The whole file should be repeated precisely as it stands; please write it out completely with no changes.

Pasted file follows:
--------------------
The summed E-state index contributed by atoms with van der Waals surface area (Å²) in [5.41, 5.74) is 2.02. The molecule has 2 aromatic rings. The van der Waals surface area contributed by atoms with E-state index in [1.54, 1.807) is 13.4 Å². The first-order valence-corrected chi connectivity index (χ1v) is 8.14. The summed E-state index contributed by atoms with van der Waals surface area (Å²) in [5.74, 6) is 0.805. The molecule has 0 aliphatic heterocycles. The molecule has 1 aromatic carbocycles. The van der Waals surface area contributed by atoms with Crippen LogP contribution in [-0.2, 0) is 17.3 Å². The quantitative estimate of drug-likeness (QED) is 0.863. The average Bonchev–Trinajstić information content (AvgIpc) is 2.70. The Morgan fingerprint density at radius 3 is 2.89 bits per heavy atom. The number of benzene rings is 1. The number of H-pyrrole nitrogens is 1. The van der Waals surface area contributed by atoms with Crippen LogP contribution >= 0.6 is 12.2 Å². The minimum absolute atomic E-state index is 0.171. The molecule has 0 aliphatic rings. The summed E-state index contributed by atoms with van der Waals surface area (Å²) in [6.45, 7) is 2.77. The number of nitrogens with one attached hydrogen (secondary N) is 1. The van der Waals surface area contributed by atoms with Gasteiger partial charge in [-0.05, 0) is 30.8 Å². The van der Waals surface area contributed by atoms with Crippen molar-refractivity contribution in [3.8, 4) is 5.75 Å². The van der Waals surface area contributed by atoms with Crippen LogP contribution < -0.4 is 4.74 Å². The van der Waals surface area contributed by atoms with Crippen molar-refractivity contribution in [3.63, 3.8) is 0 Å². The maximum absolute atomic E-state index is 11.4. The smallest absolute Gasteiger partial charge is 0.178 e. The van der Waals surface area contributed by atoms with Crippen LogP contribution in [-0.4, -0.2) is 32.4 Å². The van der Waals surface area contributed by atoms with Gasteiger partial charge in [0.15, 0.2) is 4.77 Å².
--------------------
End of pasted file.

The summed E-state index contributed by atoms with van der Waals surface area (Å²) in [5.41, 5.74) is 2.02. The molecule has 2 aromatic rings. The van der Waals surface area contributed by atoms with E-state index in [1.54, 1.807) is 13.4 Å². The first-order valence-corrected chi connectivity index (χ1v) is 8.14. The summed E-state index contributed by atoms with van der Waals surface area (Å²) in [5.74, 6) is 0.805. The molecule has 0 aliphatic heterocycles. The molecule has 1 aromatic carbocycles. The van der Waals surface area contributed by atoms with Crippen LogP contribution in [-0.2, 0) is 17.3 Å². The quantitative estimate of drug-likeness (QED) is 0.863. The average Bonchev–Trinajstić information content (AvgIpc) is 2.70. The Morgan fingerprint density at radius 3 is 2.89 bits per heavy atom. The number of benzene rings is 1. The number of H-pyrrole nitrogens is 1. The van der Waals surface area contributed by atoms with Crippen LogP contribution >= 0.6 is 12.2 Å². The minimum absolute atomic E-state index is 0.171. The molecule has 0 aliphatic rings. The summed E-state index contributed by atoms with van der Waals surface area (Å²) in [6.45, 7) is 2.77. The number of nitrogens with one attached hydrogen (secondary N) is 1. The van der Waals surface area contributed by atoms with Gasteiger partial charge in [-0.05, 0) is 30.8 Å². The van der Waals surface area contributed by atoms with Crippen molar-refractivity contribution in [3.8, 4) is 5.75 Å². The van der Waals surface area contributed by atoms with Crippen LogP contribution < -0.4 is 4.74 Å². The van der Waals surface area contributed by atoms with Crippen molar-refractivity contribution in [3.63, 3.8) is 0 Å². The maximum absolute atomic E-state index is 11.4. The smallest absolute Gasteiger partial charge is 0.178 e. The van der Waals surface area contributed by atoms with Crippen LogP contribution in [-0.4, -0.2) is 32.4 Å². The van der Waals surface area contributed by atoms with Gasteiger partial charge in [0.15, 0.2) is 4.77 Å².